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27 June 2024
The HUGO BOSS case: Information exchange in dual distribution was illegal

In the much-followed Danish case regarding information exchange between HUGO BOSS and its retailer the judgement of the Danish Maritime and Commercial High Court of 6 May 2024 (hereafter the ‘Judgement’) has meanwhile been published. The Judgement sets a precedent for the assessment of information exchange in dual distribution.

In Denmark, HUGO BOSS serves a duale role as both a supplier of products under its own brand and a retailer selling these products in two major department stores. Kaufmann and Ginsborg, retailers of clothing, also sell the brand HUGO BOSS. Consequently, HUGO BOSS maintains a vertical relationship with Kaufmann and Ginsborg through distribution agreements, and a horizontal relationship as a retail competitor.

On 6 May 2024, the Danish Maritime and Commercial High Court has upheld the Danish Competition Council's decisions (regarding HUGO BOSS, Ginsborg and Kaufmann. The court found that the exchange of information between HUGO BOSS and the retailers Kaufmann and Ginsborg, pertaining to prices, discounts, and future sales in HUGO BOSS'  own retail stores, constituted an illegal information exchange between competitors.

The Danish Competition Authority has sent the case to the prosecution with the purpose to sanction the behaviour. On 23 May 2023, Kaufmann accepted an out-of-court fine of 6 million DKK (approx. 804, 491 EUR). Additionally, two members of Kaufmann’s management each agreed to a fine of 120,000 DKK  (approx. 16, 089 EUR).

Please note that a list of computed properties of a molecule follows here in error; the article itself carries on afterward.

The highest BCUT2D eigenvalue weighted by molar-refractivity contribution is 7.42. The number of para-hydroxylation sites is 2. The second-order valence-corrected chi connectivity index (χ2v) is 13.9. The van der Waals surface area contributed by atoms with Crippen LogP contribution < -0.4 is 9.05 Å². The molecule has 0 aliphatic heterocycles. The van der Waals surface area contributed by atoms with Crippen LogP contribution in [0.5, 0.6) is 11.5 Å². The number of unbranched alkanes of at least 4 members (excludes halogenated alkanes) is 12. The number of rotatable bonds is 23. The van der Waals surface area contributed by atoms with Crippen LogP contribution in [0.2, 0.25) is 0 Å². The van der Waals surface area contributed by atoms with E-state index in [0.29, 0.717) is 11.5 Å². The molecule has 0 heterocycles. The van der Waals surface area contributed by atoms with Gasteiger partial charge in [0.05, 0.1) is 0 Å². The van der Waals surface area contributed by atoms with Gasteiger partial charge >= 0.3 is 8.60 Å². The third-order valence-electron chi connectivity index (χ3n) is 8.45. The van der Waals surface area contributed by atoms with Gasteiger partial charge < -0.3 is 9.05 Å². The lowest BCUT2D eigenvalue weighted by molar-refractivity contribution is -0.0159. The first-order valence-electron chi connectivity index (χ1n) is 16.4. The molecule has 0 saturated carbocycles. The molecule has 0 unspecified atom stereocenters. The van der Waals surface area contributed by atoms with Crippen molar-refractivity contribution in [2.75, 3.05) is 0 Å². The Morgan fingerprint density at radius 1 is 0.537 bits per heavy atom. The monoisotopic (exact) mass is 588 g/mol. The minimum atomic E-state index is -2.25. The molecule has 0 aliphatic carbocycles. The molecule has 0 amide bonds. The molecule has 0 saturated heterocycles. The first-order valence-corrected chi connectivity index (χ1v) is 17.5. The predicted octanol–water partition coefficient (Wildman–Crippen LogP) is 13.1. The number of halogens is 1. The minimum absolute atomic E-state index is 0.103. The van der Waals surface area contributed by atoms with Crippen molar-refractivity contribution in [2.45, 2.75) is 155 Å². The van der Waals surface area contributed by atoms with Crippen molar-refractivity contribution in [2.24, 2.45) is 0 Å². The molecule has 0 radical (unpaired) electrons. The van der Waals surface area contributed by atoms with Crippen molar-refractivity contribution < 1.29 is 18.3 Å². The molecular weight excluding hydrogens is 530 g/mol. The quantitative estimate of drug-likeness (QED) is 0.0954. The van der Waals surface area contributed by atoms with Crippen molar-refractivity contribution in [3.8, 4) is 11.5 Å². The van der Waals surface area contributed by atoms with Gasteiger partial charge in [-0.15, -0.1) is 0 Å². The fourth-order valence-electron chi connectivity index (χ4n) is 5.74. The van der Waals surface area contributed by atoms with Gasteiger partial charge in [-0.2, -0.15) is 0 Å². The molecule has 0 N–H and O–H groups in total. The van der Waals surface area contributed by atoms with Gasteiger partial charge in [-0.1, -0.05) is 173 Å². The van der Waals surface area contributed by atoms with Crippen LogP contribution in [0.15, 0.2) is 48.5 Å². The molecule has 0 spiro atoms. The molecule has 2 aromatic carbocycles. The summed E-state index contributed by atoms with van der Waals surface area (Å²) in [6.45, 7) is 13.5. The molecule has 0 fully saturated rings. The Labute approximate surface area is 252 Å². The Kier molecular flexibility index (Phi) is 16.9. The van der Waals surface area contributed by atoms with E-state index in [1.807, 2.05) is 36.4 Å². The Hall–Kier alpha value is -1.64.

Horizontal or vertical?

Before the Danish Maritime and Commercial High Court, the parties argued that the information exchange related to the distribution agreements between HUGO BOSS and the two retailers. However, the court found that the information exchange was of a horizontal nature as the information exchange pertained to prices, discounts, sales etc. in HUGO BOSS‘ own stores, rather than the sale of HUGO BOSS products to the two retailers.

'By object' infringement

The Danish Maritime and Commercial High Court further determined that the information exchanged was strategic and individualized. Therefore, it significantly influenced how Kaufmann and Ginsborg could structure their own pricing, sales, and overall strategy. The court concluded that Kaufmann and Ginsborg, utilizing the information provided by HUGO BOSS, were able to strategically decide which products to put on offer and when to schedule sales in their respective stores.

Therefore, the conduct was an infringement by object, as it could have influenced Kaufmann's and Ginsborg's pricing of HUGO BOSS products, to the detriment of consumers.


The cases underscore that companies engaged in dual distribution must exercise considerable caution and awareness in their communications. In the context of dual distribution, discussions between the manufacturer and the retailer should not concern areas where they operate as competitors. This is particularly relevant to information pertaining to current and future market strategies, of which the cases show several examples.

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